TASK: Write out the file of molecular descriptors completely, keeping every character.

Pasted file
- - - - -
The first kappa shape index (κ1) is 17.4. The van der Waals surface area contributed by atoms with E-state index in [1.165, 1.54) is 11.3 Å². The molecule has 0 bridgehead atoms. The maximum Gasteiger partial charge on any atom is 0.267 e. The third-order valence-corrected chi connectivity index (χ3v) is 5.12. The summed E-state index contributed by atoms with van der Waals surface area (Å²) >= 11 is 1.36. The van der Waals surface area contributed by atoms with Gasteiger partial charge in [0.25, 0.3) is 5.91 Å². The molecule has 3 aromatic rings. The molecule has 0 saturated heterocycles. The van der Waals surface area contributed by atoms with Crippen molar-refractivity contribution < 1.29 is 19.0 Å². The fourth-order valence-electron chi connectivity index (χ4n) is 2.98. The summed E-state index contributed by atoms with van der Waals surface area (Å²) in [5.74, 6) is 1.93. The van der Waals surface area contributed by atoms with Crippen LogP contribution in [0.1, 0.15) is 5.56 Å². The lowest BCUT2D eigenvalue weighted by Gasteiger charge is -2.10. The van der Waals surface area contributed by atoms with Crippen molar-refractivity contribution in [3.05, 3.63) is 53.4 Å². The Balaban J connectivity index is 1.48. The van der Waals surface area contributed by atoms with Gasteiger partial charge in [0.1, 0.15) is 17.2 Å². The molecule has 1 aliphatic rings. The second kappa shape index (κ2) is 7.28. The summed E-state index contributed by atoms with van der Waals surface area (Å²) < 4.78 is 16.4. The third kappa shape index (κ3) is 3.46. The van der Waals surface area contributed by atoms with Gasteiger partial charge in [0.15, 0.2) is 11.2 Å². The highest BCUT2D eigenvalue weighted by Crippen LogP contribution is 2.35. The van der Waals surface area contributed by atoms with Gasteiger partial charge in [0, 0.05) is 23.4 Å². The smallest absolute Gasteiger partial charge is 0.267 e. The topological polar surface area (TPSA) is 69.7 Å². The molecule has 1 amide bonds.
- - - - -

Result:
The first kappa shape index (κ1) is 17.4. The van der Waals surface area contributed by atoms with E-state index in [1.165, 1.54) is 11.3 Å². The molecule has 0 bridgehead atoms. The maximum Gasteiger partial charge on any atom is 0.267 e. The third-order valence-corrected chi connectivity index (χ3v) is 5.12. The summed E-state index contributed by atoms with van der Waals surface area (Å²) >= 11 is 1.36. The van der Waals surface area contributed by atoms with Gasteiger partial charge in [0.25, 0.3) is 5.91 Å². The molecule has 3 aromatic rings. The molecule has 0 saturated heterocycles. The van der Waals surface area contributed by atoms with Crippen molar-refractivity contribution < 1.29 is 19.0 Å². The fourth-order valence-electron chi connectivity index (χ4n) is 2.98. The summed E-state index contributed by atoms with van der Waals surface area (Å²) in [5.74, 6) is 1.93. The van der Waals surface area contributed by atoms with Crippen LogP contribution in [0.1, 0.15) is 5.56 Å². The lowest BCUT2D eigenvalue weighted by Gasteiger charge is -2.10. The van der Waals surface area contributed by atoms with Crippen molar-refractivity contribution in [3.05, 3.63) is 53.4 Å². The Balaban J connectivity index is 1.48. The van der Waals surface area contributed by atoms with Gasteiger partial charge in [0.1, 0.15) is 17.2 Å². The molecule has 1 aliphatic rings. The second kappa shape index (κ2) is 7.28. The summed E-state index contributed by atoms with van der Waals surface area (Å²) < 4.78 is 16.4. The third kappa shape index (κ3) is 3.46. The van der Waals surface area contributed by atoms with Gasteiger partial charge in [0.15, 0.2) is 11.2 Å². The highest BCUT2D eigenvalue weighted by Crippen LogP contribution is 2.35. The van der Waals surface area contributed by atoms with Gasteiger partial charge in [0, 0.05) is 23.4 Å². The smallest absolute Gasteiger partial charge is 0.267 e. The topological polar surface area (TPSA) is 69.7 Å². The molecule has 1 amide bonds.